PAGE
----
I do snack, but it's mostly because of not being able to quite get the right basals on MDI. (2u is too little but 3 has me dip.) I know that I won't make it a full 5-6 hours between meals. Overnights are a toss-up as to whether I'll be stable or go low, so I usually hedge bets with the small snack then too. Plus, I'm trying to gain weight. So a little extra cheese or sunflower seeds isn't necessarily a bad thing...

Hope you learn lots on the trip!

im the same as roodgirl-my two a.m.units werent doing it suddenly and now im on 3 in the a.m. snacking here and there, not so much in the morning but late afternoon/evening im really feeding the insulin. i enjoy it, im am a bit piggy, always have been.

my nightly 7 units hasnt made me low at night yet as my dinner is really late-live in spain, work in the evenings till 10pm.

I was Dx'd T2 16 months aso... Since Dx, I've literally been hungry constantly. At first, I'd snacked on almonds, but oddly, that raised my BG, so I stopped. More recently, I find that I snack on peanuts, cashews, and occasionally peanut butter. I see little impact on mt BG (my potassium levels are always high-normal though from the peanuts!). I also take a snack late at night - usually a small dish of low carb ice cream - which has helped me control/alleviate dawn phenomenon.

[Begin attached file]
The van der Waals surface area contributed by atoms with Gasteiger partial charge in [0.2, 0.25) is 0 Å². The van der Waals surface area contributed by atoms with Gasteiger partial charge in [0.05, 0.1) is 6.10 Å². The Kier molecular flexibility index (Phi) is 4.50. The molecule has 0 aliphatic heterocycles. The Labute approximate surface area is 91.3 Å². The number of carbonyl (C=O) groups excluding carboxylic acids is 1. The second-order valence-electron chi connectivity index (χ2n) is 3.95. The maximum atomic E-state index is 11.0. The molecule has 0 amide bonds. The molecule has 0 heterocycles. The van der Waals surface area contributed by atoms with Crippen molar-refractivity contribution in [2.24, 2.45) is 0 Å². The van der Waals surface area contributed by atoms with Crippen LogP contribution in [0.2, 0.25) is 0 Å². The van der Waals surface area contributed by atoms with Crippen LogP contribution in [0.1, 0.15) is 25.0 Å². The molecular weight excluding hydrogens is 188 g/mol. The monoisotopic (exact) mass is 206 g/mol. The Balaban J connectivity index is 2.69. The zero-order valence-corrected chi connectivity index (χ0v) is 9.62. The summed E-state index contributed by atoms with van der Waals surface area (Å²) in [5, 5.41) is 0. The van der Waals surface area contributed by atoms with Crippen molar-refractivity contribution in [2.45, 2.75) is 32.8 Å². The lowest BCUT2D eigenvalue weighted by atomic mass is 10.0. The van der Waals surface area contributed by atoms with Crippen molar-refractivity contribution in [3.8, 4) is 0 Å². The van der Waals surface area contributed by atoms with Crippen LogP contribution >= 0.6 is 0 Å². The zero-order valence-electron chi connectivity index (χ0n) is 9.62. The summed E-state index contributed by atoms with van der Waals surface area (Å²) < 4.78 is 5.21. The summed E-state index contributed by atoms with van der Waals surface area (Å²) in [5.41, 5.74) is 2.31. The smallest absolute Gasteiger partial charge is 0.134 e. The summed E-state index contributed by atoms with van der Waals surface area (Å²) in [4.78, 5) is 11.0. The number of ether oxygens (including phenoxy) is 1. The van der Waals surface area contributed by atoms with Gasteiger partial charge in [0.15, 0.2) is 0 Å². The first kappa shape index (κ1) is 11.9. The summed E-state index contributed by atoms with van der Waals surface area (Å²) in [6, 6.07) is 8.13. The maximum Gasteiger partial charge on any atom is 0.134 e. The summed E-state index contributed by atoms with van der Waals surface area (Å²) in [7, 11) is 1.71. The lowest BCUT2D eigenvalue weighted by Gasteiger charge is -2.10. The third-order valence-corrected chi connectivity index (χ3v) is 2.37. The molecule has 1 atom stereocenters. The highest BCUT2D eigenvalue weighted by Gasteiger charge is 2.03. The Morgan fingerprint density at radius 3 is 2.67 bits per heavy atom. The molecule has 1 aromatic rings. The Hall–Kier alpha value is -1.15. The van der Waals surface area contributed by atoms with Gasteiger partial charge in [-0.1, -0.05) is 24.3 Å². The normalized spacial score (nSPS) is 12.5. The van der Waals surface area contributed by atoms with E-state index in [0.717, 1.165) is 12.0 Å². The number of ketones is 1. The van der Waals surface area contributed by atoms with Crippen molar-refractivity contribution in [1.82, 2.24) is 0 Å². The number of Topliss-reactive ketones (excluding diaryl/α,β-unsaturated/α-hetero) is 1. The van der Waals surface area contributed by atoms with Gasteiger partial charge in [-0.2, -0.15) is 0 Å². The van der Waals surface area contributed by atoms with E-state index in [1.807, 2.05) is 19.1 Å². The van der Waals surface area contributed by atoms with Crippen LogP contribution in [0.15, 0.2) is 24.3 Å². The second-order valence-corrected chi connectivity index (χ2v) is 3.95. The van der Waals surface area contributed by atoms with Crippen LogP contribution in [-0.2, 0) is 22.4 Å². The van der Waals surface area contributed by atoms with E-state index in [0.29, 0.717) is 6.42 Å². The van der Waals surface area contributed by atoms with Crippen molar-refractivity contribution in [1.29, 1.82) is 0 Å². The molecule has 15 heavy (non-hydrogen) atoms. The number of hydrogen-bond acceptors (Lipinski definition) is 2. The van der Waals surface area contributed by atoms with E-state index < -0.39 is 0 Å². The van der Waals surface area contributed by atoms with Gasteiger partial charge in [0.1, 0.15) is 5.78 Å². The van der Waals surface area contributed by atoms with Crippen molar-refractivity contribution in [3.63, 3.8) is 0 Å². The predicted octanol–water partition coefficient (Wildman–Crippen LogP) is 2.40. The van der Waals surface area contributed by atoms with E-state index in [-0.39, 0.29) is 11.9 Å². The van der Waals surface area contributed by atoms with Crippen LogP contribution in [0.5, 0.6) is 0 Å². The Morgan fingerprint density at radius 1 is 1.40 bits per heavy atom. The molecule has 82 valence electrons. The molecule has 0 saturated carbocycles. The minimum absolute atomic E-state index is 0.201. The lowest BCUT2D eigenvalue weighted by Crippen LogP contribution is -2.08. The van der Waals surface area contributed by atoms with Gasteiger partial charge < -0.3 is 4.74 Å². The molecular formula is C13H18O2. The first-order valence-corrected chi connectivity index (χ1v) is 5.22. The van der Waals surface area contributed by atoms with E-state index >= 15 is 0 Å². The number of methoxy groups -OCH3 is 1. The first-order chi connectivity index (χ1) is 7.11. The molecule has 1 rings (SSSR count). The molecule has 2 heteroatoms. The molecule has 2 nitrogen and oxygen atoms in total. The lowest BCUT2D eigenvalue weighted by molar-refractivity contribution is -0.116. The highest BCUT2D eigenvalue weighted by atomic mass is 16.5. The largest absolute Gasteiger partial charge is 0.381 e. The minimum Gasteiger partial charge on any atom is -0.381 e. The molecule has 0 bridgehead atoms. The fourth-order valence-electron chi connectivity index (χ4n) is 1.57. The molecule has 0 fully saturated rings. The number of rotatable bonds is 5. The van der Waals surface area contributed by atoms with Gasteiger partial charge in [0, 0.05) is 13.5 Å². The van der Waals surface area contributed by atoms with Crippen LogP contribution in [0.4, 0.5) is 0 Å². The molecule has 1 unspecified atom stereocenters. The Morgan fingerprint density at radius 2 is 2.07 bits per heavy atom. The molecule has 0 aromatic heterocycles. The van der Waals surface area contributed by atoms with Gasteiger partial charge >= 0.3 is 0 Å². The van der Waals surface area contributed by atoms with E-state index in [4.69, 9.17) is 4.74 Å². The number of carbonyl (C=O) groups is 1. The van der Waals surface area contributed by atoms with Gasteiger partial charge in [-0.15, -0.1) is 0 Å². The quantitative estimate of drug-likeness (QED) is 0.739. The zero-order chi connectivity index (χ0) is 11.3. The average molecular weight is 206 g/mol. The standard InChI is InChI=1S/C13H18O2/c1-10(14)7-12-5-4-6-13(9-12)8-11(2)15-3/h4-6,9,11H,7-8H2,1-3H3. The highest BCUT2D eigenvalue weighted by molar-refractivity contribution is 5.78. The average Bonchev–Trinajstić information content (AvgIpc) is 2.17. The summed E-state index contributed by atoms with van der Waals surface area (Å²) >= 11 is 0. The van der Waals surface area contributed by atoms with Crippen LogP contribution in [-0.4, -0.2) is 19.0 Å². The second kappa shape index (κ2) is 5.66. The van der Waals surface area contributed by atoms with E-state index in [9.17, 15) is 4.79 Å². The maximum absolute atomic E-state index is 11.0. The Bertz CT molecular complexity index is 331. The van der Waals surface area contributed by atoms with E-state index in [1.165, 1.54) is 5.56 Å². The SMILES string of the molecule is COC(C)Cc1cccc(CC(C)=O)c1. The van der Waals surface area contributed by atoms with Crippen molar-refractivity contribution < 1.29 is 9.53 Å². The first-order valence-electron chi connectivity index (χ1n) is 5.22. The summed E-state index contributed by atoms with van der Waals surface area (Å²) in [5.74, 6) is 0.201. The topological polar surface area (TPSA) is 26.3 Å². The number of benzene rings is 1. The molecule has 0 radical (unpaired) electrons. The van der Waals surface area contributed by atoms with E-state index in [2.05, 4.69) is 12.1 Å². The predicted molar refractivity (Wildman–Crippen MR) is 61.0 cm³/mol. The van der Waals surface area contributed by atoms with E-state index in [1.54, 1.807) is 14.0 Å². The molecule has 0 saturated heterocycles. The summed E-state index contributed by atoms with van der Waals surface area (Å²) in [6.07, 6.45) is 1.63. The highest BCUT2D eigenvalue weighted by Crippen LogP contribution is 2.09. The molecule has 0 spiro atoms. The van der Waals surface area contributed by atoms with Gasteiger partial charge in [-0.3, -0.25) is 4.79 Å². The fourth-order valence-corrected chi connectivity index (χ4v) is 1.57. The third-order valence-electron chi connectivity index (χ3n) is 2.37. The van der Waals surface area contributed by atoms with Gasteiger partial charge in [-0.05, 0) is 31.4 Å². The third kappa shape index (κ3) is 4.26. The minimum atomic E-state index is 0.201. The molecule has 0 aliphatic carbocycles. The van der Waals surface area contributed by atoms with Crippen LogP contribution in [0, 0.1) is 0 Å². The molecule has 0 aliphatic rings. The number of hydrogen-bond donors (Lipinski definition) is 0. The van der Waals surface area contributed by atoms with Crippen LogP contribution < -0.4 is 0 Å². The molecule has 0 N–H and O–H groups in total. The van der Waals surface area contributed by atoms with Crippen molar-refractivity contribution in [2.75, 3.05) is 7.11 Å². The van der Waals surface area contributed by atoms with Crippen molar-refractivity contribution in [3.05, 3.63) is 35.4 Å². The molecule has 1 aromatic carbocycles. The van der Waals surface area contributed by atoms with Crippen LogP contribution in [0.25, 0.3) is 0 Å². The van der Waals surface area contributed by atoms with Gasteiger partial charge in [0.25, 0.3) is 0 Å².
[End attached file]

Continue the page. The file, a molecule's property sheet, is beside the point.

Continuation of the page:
I don't know a thing about the DO IT program... Joslin should know better than to promote snacks in my opinion.

As for breakfast, I don't like it either. I enjoy a nice big creamy cup of joe, and that is my breakfast :)

Enjoy DOING IT !!

ps - I notice this is in the Children With Diabetes Forum, so I will jump back in and say that kiddos for sure need snacks!

As usual, Zoe, that is great advice. Thanks.

Yes, I snack. During the day if I am going out in the garden to work & I test my BG if it's low normal I eat some gluten free nut crackers & spread to get me through the exercise. I always correct lows with a suitable amount of glucose tablets ( thank goodness for the 1g Dex4 Glucose bits) & add some crackers if I'm going top be active. But I do tend to snack at about 6pm to 8pm when I am getting dinner ready but I bolus for this. Yes I eat late. I never eat a bedtime snack it always pushes my BG up during the night.

I always eat breakfast, usually a boiled egg, toast & fruit. I've given up the OJ which was spiking my BG afterwards.

Spock, when I was diagnosed in 1961 at age 18, I think my diet was less severe than those. About 1500 calories a day with 192 grams carbohydrate. But as you say it was 1 injection a day which never varied. I think I started NPH & R in the late 70s but still no BG testing until the 80s.